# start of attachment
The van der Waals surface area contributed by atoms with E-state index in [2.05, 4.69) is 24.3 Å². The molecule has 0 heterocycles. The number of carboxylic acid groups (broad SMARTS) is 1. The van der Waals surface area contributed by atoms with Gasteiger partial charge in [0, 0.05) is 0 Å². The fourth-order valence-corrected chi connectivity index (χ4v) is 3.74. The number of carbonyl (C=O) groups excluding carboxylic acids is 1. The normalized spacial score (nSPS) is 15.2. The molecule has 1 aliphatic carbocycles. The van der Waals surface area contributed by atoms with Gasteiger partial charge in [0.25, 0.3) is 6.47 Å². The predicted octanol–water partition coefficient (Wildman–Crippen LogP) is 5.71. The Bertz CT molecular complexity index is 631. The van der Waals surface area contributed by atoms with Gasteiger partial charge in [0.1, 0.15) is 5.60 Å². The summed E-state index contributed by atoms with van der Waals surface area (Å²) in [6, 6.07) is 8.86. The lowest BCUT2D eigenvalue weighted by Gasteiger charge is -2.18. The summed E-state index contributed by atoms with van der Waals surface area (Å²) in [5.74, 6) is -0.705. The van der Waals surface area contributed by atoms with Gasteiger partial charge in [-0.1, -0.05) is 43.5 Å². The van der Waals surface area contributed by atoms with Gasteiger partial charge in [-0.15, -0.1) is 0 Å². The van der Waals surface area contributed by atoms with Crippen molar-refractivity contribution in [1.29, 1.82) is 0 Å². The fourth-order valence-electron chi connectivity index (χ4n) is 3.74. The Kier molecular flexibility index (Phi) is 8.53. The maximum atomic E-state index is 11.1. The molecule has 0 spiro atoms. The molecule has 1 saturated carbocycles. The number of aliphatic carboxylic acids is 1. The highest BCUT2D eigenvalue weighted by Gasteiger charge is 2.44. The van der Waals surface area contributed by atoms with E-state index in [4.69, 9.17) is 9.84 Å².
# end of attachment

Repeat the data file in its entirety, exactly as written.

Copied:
The van der Waals surface area contributed by atoms with E-state index in [2.05, 4.69) is 24.3 Å². The molecule has 0 heterocycles. The number of carboxylic acid groups (broad SMARTS) is 1. The van der Waals surface area contributed by atoms with Gasteiger partial charge in [0, 0.05) is 0 Å². The fourth-order valence-corrected chi connectivity index (χ4v) is 3.74. The number of carbonyl (C=O) groups excluding carboxylic acids is 1. The normalized spacial score (nSPS) is 15.2. The molecule has 1 aliphatic carbocycles. The van der Waals surface area contributed by atoms with Gasteiger partial charge in [0.25, 0.3) is 6.47 Å². The predicted octanol–water partition coefficient (Wildman–Crippen LogP) is 5.71. The Bertz CT molecular complexity index is 631. The van der Waals surface area contributed by atoms with Gasteiger partial charge in [0.1, 0.15) is 5.60 Å². The summed E-state index contributed by atoms with van der Waals surface area (Å²) in [6, 6.07) is 8.86. The lowest BCUT2D eigenvalue weighted by Gasteiger charge is -2.18. The summed E-state index contributed by atoms with van der Waals surface area (Å²) in [5.74, 6) is -0.705. The van der Waals surface area contributed by atoms with Gasteiger partial charge in [-0.1, -0.05) is 43.5 Å². The van der Waals surface area contributed by atoms with Gasteiger partial charge in [-0.15, -0.1) is 0 Å². The van der Waals surface area contributed by atoms with Crippen molar-refractivity contribution in [1.29, 1.82) is 0 Å². The fourth-order valence-electron chi connectivity index (χ4n) is 3.74. The Kier molecular flexibility index (Phi) is 8.53. The maximum atomic E-state index is 11.1. The molecule has 0 spiro atoms. The molecule has 1 saturated carbocycles. The number of aliphatic carboxylic acids is 1. The highest BCUT2D eigenvalue weighted by Gasteiger charge is 2.44. The van der Waals surface area contributed by atoms with E-state index in [4.69, 9.17) is 9.84 Å².